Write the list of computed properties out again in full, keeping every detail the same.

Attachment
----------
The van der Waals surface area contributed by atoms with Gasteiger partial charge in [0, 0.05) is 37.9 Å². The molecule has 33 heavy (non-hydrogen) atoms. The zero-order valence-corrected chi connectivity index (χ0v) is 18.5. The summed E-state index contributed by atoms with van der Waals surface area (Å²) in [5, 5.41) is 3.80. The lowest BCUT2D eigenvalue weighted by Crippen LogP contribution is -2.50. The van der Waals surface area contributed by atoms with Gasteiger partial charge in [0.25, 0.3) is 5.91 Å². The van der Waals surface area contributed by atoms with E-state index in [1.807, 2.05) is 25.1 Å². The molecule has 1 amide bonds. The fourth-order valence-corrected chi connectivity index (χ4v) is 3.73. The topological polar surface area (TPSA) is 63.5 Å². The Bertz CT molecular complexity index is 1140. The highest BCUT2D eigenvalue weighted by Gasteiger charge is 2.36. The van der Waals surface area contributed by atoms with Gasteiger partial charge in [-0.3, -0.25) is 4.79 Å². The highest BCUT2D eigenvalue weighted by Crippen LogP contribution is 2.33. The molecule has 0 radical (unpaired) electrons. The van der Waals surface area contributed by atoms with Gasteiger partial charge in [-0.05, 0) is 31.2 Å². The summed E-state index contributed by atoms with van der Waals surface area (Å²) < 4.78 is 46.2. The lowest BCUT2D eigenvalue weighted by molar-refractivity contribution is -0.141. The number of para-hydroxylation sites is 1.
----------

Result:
The van der Waals surface area contributed by atoms with Gasteiger partial charge in [0, 0.05) is 37.9 Å². The molecule has 33 heavy (non-hydrogen) atoms. The zero-order valence-corrected chi connectivity index (χ0v) is 18.5. The summed E-state index contributed by atoms with van der Waals surface area (Å²) in [5, 5.41) is 3.80. The lowest BCUT2D eigenvalue weighted by Crippen LogP contribution is -2.50. The van der Waals surface area contributed by atoms with Gasteiger partial charge in [0.25, 0.3) is 5.91 Å². The van der Waals surface area contributed by atoms with E-state index in [1.807, 2.05) is 25.1 Å². The molecule has 1 amide bonds. The fourth-order valence-corrected chi connectivity index (χ4v) is 3.73. The topological polar surface area (TPSA) is 63.5 Å². The Bertz CT molecular complexity index is 1140. The highest BCUT2D eigenvalue weighted by Gasteiger charge is 2.36. The van der Waals surface area contributed by atoms with Gasteiger partial charge in [-0.3, -0.25) is 4.79 Å². The highest BCUT2D eigenvalue weighted by Crippen LogP contribution is 2.33. The molecule has 0 radical (unpaired) electrons. The van der Waals surface area contributed by atoms with Gasteiger partial charge in [-0.05, 0) is 31.2 Å². The summed E-state index contributed by atoms with van der Waals surface area (Å²) < 4.78 is 46.2. The lowest BCUT2D eigenvalue weighted by molar-refractivity contribution is -0.141. The number of para-hydroxylation sites is 1.